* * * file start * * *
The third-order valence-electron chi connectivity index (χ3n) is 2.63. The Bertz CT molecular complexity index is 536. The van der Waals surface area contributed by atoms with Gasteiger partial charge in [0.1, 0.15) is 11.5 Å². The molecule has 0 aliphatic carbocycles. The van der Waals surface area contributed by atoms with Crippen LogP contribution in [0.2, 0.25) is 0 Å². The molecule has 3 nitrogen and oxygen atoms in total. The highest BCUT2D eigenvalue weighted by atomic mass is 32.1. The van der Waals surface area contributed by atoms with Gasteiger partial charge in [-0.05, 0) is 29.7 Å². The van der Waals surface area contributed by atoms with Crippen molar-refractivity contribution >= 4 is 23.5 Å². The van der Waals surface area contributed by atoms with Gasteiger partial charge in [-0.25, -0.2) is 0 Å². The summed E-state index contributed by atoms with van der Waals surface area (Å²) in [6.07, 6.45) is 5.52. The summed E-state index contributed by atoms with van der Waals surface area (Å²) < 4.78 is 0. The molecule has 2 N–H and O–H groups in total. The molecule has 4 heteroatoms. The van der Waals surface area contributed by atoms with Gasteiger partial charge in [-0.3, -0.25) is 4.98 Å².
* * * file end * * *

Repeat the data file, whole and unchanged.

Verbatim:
The third-order valence-electron chi connectivity index (χ3n) is 2.63. The Bertz CT molecular complexity index is 536. The van der Waals surface area contributed by atoms with Gasteiger partial charge in [0.1, 0.15) is 11.5 Å². The molecule has 0 aliphatic carbocycles. The van der Waals surface area contributed by atoms with Crippen LogP contribution in [0.2, 0.25) is 0 Å². The molecule has 3 nitrogen and oxygen atoms in total. The highest BCUT2D eigenvalue weighted by atomic mass is 32.1. The van der Waals surface area contributed by atoms with Gasteiger partial charge in [-0.05, 0) is 29.7 Å². The van der Waals surface area contributed by atoms with Crippen molar-refractivity contribution >= 4 is 23.5 Å². The van der Waals surface area contributed by atoms with Gasteiger partial charge in [-0.25, -0.2) is 0 Å². The summed E-state index contributed by atoms with van der Waals surface area (Å²) in [6.07, 6.45) is 5.52. The summed E-state index contributed by atoms with van der Waals surface area (Å²) < 4.78 is 0. The molecule has 2 N–H and O–H groups in total. The molecule has 4 heteroatoms. The van der Waals surface area contributed by atoms with Gasteiger partial charge in [-0.3, -0.25) is 4.98 Å².